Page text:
This, of course, is virtually impossible as the readings were confirmed by two entirely different locations. BlackCat and the Radiation Network both recorded the levels, meaning that the likelihood both of their systems failed at the exact same time and produced the exact same result would be dismal.
As the story develops, more information will undoubtedly come out on the subject. It appears that the EPA%u2019s incognito takedown of the measurement results indicates that the agency, perhaps along with other government organizations, will vehemently deny that there was any real spike in radiation levels. The %u2018failure%u2019 message issued by the Radiation Network also shows that it is very possible that an organized level of non-disclosure may ultimately be the...
Covering Fukushima I (Daiichi) Nuclear Accident Since March 11, 2011
UPDATE - IS THE TOKAI REACTOR OR TOKAI/JCO NUCLEAR FUEL PROCESSING PLANT IN TROUBLE? | WHAT REALLY HAPPENED
It should be obvious from this data that something bad happened or is happening at Tokai, which is much closer to Tokyo. Aside from the initial report of cooling failure on the 13th, there has been no reports at all of conditions at Tokai. Yet the raw data suggests all may not be well at that facility.
He says that, inside the evacuation zone, homes,building, roads and bridges, which were torn down by Tsunami, are left completely untouched, and the herd of cattle and pet dogs, left behind by the owners, wonders around the town while the radiation level remains far beyond legal limits.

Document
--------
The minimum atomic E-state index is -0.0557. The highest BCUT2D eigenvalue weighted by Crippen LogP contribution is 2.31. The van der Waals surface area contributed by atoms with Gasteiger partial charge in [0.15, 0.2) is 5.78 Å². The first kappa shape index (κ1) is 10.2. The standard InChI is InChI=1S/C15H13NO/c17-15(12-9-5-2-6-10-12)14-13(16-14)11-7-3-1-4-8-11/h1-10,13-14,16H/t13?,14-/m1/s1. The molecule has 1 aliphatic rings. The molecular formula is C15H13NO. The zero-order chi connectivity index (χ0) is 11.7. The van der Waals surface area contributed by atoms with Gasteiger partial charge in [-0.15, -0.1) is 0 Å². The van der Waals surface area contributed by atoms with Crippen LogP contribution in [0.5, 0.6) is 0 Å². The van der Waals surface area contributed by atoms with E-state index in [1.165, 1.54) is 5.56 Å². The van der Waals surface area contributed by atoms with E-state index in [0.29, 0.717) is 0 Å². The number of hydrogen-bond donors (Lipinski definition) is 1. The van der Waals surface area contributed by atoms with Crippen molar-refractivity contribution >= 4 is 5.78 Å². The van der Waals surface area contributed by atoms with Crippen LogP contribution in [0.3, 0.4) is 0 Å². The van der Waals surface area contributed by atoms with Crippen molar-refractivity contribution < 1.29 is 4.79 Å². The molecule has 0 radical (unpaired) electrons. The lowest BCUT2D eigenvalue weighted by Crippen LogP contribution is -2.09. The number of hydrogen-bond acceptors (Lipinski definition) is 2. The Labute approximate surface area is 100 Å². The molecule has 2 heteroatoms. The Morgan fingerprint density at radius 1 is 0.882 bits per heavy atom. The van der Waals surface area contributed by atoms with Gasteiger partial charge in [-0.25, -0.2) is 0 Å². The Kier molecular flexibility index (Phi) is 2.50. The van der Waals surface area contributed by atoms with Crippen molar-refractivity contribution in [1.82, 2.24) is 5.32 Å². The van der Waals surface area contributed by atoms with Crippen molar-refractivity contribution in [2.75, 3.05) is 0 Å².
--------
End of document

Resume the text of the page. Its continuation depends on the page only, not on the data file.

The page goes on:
As a result of what appears to be a pump seal failure, tens of thousands of litres of radioactive water escaped the generating station on Monday and ended up in Lake Ontario. This is concerning for a number of reasons, but it is especially concerning considering the fact that Lake Ontario is the main source of drinking water for millions of people.
"The problems we identified in 1975 were that, in doing the design of the containment, they did not take into account the dynamic loads that could be experienced with a loss of coolant," Bridenbaugh told ABC News in an interview. "The impact loads the containment would receive by this very rapid release of energy could tear the containment apart and create an uncontrolled release."